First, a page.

A number of thought-provoking blackboards have appeared around Colorado in the past few months. Written in bold letters across the top is the phrase, “Before I Die I Want To…”. It is the job of passersby to complete the thought.
The boards are part of the Before I Die project that helps people reflect on their lives. They are a small part of a larger movement that is happening in communities across the nation, where there is a surge in people expressing the values of life. Some examples that are fresh in the minds of Coloradoans include student demonstration for new gun laws because school gun violence has become too commonplace and students actually fear for their lives.
In addition, the debate over immigration and the “dreamers” deadlock is causing us to think about life, our values, and our world in a uniquely human way.
The Before I Die project came to Colorado in 2017 by way of the Hammond Law Group. Catherine Hammond has spent her entire adult life shepherding families through difficult life transitions, especially when dealing with the death or disability of a loved one. Faced with the difficult and volatile climate, she felt like a positive perspective was needed, and wondered what would happen if people changed their perspective and – rather than argue over political debates – contemplated the value of life, as well as the meaning we bring to it.
The boards are temporary installations that only stay up for a few months and have shown up in Denver and Colorado Springs. They are created and set up by employees Hammond Law Group, and then left for passersby to contemplate and leave reflective notes about the meaning of life.
“We wanted to encourage people just passing by to stop and think, and then write their own aspirations on the boards,” said Catherine Hammond, attorney and founder of the Hammond Law Group. “Our goal was not to make people focus on death, but to focus on life. At our office, we help people prepare their estates so there is an easy transition for their heirs. This means people have to think about their mortality, which is not always easy to do. However, we try to make this conversation as easy as possible, which is what we wanted to accomplish with these boards. We hoped to inspire people to reflect on their lives and what they want for their future, so they could come together as a community to live lives of meaning. These boards are a celebration of life’s many achievements and life itself.”
Being prompted write their thoughts on a blackboard, however, gives people an opportunity to express their hopes and wishes on a more personal level.
The boards are up in Denver now and will be all week, as Colorado once again becomes the center of a media circus around gun debate and people dying too young. The hope is that the conversation will shift from fears about death and guns to a healthier respect for the meaning of life and honoring each person’s unique journey.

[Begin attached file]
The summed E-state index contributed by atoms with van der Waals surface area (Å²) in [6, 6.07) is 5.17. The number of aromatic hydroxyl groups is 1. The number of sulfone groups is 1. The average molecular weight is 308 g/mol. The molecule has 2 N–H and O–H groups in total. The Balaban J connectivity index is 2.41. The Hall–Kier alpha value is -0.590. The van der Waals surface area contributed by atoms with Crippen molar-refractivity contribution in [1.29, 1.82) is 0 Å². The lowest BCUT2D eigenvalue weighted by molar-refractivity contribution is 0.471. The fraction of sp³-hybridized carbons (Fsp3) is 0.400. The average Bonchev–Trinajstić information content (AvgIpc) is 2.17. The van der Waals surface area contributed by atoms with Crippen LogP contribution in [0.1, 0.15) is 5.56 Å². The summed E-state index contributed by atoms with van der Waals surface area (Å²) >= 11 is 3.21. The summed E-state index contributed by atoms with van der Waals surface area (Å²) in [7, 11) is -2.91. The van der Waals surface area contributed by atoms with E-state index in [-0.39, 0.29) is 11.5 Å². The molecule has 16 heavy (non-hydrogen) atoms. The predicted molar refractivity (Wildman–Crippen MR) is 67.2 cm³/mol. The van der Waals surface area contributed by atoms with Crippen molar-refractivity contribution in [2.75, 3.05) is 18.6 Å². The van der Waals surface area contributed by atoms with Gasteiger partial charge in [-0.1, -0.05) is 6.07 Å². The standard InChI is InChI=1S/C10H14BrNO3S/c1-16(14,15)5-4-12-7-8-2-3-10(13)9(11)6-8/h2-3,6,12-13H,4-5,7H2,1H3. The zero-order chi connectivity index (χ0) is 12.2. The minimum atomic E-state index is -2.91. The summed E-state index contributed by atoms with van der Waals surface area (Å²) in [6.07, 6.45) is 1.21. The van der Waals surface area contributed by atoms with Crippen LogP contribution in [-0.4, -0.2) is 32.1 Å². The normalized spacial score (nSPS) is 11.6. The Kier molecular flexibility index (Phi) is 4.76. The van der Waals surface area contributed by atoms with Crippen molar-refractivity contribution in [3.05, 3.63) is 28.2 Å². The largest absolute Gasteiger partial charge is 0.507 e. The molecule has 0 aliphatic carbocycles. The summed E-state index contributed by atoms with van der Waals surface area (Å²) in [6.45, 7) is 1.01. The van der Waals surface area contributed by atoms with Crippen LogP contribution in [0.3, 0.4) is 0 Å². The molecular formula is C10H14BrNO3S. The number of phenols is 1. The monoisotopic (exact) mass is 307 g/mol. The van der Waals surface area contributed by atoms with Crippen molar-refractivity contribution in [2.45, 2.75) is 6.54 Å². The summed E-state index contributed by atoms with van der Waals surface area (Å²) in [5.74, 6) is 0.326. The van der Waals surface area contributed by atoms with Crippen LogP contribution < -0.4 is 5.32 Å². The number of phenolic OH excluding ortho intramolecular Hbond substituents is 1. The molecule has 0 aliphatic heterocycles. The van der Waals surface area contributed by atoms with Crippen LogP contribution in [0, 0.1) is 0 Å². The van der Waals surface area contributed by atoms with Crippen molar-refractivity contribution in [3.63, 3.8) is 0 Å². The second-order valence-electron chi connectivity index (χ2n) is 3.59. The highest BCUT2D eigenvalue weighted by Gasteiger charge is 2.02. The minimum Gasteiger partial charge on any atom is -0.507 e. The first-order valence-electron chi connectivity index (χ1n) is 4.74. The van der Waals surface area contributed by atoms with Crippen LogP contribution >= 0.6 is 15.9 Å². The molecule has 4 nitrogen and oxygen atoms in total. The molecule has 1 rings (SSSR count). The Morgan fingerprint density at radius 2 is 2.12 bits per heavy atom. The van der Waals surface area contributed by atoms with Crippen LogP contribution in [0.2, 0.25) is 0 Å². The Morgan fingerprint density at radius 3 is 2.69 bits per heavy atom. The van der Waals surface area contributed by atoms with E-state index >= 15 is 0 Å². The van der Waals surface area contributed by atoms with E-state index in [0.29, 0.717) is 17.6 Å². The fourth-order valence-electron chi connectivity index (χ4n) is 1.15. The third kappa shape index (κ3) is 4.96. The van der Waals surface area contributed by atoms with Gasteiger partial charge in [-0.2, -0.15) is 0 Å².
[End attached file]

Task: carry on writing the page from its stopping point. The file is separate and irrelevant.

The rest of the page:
Before I Die is a global participatory public art project that was originally created on an abandoned house in New Orleans by artist Candy Chang after the death of someone she loved. Since then, over two thousand Before I Die walls have been created in over 70 countries around the world. Each wall is created by local residents who want to make a space in their community to restore perspective and share with one another.
Comments left on the walls set up by the Hammond Law Group range from profound to personal. Examples include, “Change lives, save souls, raise my son, marry Jen!”; “Run one more marathon”; “Meet Kanye West”; “Grow old with my wife and watch my girls live their lives”, and “Repeat last night”. In a local Colorado Springs coffee shop, even business people too busy to write on the walls before work in the morning have been frequently overheard asking each other what they want to do before they die.
Although there are some less than profound comments left on the walls, even some comments made from a place of pain, according to Hammond, that’s actually part of what makes the walls special.
“We’re not here to censor people’s thoughts,” said Hammond. “These boards are up for people to express how they feel about the meaning of life. The fact that the vast majority of the comments left on the boards have been so thoughtful and expressive makes the project worthwhile. It’s similar to the student walkouts that happened on April 20. Whether you agree with these students or not, you have to appreciate that they are expressing an opinion about the value of life in a civil and thoughtful manner. And things may not get better until we all take the time to witness each other’s unique feelings and experiences. That’s what these walls allow us to do, to see each other and connect to each other’s humanity.”
Past locations in Colorado Springs for the Before I Die walls include the Plaza of the Rockies, The Perk Downtown, Salsa Brava’s Briargate, Salsa Brava/Over Easy on Dublin Blvd, with Denver locations arriving soon.
The Hammond Law Group helps minimize the legal and practical headaches and heartaches that accompany death and disability. To discover more visit their “Get Educated” page.